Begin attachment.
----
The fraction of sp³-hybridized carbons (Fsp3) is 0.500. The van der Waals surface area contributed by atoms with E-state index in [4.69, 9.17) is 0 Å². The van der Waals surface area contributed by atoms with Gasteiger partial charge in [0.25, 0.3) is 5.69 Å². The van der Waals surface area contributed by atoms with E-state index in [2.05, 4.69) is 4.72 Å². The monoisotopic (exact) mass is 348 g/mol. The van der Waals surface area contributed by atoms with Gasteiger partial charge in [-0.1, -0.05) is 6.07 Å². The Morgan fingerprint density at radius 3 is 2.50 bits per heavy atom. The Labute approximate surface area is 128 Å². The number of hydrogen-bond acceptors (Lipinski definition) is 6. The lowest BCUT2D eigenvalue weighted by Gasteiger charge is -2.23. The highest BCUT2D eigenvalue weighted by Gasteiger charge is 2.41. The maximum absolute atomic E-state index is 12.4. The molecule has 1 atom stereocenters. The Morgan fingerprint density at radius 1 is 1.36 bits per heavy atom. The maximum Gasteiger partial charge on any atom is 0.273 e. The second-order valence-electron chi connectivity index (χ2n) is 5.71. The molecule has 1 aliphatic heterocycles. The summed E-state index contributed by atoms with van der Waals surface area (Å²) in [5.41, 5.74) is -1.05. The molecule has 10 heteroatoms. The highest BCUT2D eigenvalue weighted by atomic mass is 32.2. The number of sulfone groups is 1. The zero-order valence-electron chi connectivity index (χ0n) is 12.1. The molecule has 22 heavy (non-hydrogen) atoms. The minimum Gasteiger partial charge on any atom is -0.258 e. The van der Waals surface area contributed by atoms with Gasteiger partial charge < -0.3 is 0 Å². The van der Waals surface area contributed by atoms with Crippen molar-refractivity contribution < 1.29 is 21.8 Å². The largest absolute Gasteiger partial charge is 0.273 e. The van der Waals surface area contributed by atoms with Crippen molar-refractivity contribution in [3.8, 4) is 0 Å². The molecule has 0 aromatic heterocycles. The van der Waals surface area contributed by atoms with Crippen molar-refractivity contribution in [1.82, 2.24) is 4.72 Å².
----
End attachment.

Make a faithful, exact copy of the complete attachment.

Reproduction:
The fraction of sp³-hybridized carbons (Fsp3) is 0.500. The van der Waals surface area contributed by atoms with E-state index in [4.69, 9.17) is 0 Å². The van der Waals surface area contributed by atoms with Gasteiger partial charge in [0.25, 0.3) is 5.69 Å². The van der Waals surface area contributed by atoms with E-state index in [2.05, 4.69) is 4.72 Å². The monoisotopic (exact) mass is 348 g/mol. The van der Waals surface area contributed by atoms with Gasteiger partial charge in [-0.1, -0.05) is 6.07 Å². The Morgan fingerprint density at radius 3 is 2.50 bits per heavy atom. The Labute approximate surface area is 128 Å². The number of hydrogen-bond acceptors (Lipinski definition) is 6. The lowest BCUT2D eigenvalue weighted by Gasteiger charge is -2.23. The highest BCUT2D eigenvalue weighted by Gasteiger charge is 2.41. The maximum absolute atomic E-state index is 12.4. The molecule has 1 atom stereocenters. The Morgan fingerprint density at radius 1 is 1.36 bits per heavy atom. The maximum Gasteiger partial charge on any atom is 0.273 e. The second-order valence-electron chi connectivity index (χ2n) is 5.71. The molecule has 1 aliphatic heterocycles. The summed E-state index contributed by atoms with van der Waals surface area (Å²) in [5.41, 5.74) is -1.05. The molecule has 10 heteroatoms. The highest BCUT2D eigenvalue weighted by atomic mass is 32.2. The number of sulfone groups is 1. The zero-order valence-electron chi connectivity index (χ0n) is 12.1. The molecule has 22 heavy (non-hydrogen) atoms. The minimum Gasteiger partial charge on any atom is -0.258 e. The van der Waals surface area contributed by atoms with Gasteiger partial charge < -0.3 is 0 Å². The van der Waals surface area contributed by atoms with Crippen molar-refractivity contribution < 1.29 is 21.8 Å². The largest absolute Gasteiger partial charge is 0.273 e. The van der Waals surface area contributed by atoms with Crippen molar-refractivity contribution in [3.8, 4) is 0 Å². The molecule has 0 aromatic heterocycles. The van der Waals surface area contributed by atoms with Crippen molar-refractivity contribution in [1.82, 2.24) is 4.72 Å².